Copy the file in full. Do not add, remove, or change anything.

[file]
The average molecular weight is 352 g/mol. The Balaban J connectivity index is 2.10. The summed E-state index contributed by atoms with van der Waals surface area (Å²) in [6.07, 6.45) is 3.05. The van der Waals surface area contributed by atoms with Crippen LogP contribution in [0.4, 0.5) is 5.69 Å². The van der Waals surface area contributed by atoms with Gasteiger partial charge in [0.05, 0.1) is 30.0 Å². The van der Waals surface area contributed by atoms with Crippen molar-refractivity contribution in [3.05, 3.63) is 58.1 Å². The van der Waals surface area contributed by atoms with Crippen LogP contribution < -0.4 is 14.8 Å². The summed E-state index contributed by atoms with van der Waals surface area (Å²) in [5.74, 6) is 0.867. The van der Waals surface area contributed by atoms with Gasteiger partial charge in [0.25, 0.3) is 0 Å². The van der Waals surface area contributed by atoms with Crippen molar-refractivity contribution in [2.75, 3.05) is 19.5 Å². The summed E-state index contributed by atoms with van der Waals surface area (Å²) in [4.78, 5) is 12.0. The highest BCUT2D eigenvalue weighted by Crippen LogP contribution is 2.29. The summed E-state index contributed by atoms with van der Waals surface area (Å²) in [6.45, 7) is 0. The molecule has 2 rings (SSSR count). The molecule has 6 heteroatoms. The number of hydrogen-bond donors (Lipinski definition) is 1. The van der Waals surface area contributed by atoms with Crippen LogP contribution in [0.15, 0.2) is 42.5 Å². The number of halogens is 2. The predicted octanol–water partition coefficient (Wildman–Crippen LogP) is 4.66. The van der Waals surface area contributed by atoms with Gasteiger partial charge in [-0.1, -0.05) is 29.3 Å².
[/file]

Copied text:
The average molecular weight is 352 g/mol. The Balaban J connectivity index is 2.10. The summed E-state index contributed by atoms with van der Waals surface area (Å²) in [6.07, 6.45) is 3.05. The van der Waals surface area contributed by atoms with Crippen LogP contribution in [0.4, 0.5) is 5.69 Å². The van der Waals surface area contributed by atoms with Gasteiger partial charge in [0.05, 0.1) is 30.0 Å². The van der Waals surface area contributed by atoms with Crippen molar-refractivity contribution in [3.05, 3.63) is 58.1 Å². The van der Waals surface area contributed by atoms with Crippen LogP contribution < -0.4 is 14.8 Å². The summed E-state index contributed by atoms with van der Waals surface area (Å²) in [5.74, 6) is 0.867. The van der Waals surface area contributed by atoms with Gasteiger partial charge in [0.25, 0.3) is 0 Å². The van der Waals surface area contributed by atoms with Crippen molar-refractivity contribution in [2.75, 3.05) is 19.5 Å². The summed E-state index contributed by atoms with van der Waals surface area (Å²) in [4.78, 5) is 12.0. The highest BCUT2D eigenvalue weighted by Crippen LogP contribution is 2.29. The summed E-state index contributed by atoms with van der Waals surface area (Å²) in [6.45, 7) is 0. The molecule has 2 rings (SSSR count). The molecule has 6 heteroatoms. The number of hydrogen-bond donors (Lipinski definition) is 1. The van der Waals surface area contributed by atoms with Crippen LogP contribution in [0.15, 0.2) is 42.5 Å². The number of halogens is 2. The predicted octanol–water partition coefficient (Wildman–Crippen LogP) is 4.66. The van der Waals surface area contributed by atoms with Gasteiger partial charge in [-0.1, -0.05) is 29.3 Å².